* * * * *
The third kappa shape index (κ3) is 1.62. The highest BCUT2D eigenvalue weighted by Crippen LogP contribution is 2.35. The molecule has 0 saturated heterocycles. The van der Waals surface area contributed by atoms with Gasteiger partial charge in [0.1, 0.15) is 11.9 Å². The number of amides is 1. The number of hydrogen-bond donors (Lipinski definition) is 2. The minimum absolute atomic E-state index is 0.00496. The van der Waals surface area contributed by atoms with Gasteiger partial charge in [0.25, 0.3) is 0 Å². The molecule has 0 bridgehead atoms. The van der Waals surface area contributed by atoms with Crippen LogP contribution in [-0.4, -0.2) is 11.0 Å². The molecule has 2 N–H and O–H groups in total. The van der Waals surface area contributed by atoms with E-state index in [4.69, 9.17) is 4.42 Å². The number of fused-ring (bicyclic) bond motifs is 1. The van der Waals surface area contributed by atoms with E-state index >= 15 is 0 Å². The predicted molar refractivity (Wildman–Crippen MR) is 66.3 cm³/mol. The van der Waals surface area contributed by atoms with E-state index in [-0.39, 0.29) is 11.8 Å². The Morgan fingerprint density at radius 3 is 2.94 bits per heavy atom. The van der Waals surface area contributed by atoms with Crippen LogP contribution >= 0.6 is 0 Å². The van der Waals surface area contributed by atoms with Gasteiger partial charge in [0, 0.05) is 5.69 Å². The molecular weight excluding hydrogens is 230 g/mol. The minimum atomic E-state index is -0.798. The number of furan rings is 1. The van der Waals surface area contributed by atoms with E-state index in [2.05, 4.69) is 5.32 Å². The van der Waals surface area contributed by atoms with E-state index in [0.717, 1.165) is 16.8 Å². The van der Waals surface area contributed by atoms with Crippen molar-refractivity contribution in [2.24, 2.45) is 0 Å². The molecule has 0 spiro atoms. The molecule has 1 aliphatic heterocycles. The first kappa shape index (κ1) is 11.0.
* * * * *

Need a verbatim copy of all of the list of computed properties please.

The third kappa shape index (κ3) is 1.62. The highest BCUT2D eigenvalue weighted by Crippen LogP contribution is 2.35. The molecule has 0 saturated heterocycles. The van der Waals surface area contributed by atoms with Gasteiger partial charge in [0.1, 0.15) is 11.9 Å². The number of amides is 1. The number of hydrogen-bond donors (Lipinski definition) is 2. The minimum absolute atomic E-state index is 0.00496. The van der Waals surface area contributed by atoms with Gasteiger partial charge in [0.25, 0.3) is 0 Å². The molecule has 0 bridgehead atoms. The van der Waals surface area contributed by atoms with Crippen LogP contribution in [-0.4, -0.2) is 11.0 Å². The molecule has 2 N–H and O–H groups in total. The van der Waals surface area contributed by atoms with E-state index in [4.69, 9.17) is 4.42 Å². The number of fused-ring (bicyclic) bond motifs is 1. The van der Waals surface area contributed by atoms with E-state index >= 15 is 0 Å². The predicted molar refractivity (Wildman–Crippen MR) is 66.3 cm³/mol. The van der Waals surface area contributed by atoms with E-state index in [-0.39, 0.29) is 11.8 Å². The Morgan fingerprint density at radius 3 is 2.94 bits per heavy atom. The van der Waals surface area contributed by atoms with Crippen LogP contribution >= 0.6 is 0 Å². The van der Waals surface area contributed by atoms with Gasteiger partial charge in [0, 0.05) is 5.69 Å². The molecular weight excluding hydrogens is 230 g/mol. The minimum atomic E-state index is -0.798. The number of furan rings is 1. The van der Waals surface area contributed by atoms with E-state index in [2.05, 4.69) is 5.32 Å². The van der Waals surface area contributed by atoms with E-state index in [0.717, 1.165) is 16.8 Å². The van der Waals surface area contributed by atoms with Crippen molar-refractivity contribution in [2.24, 2.45) is 0 Å². The molecule has 0 spiro atoms. The molecule has 1 aliphatic heterocycles. The first kappa shape index (κ1) is 11.0.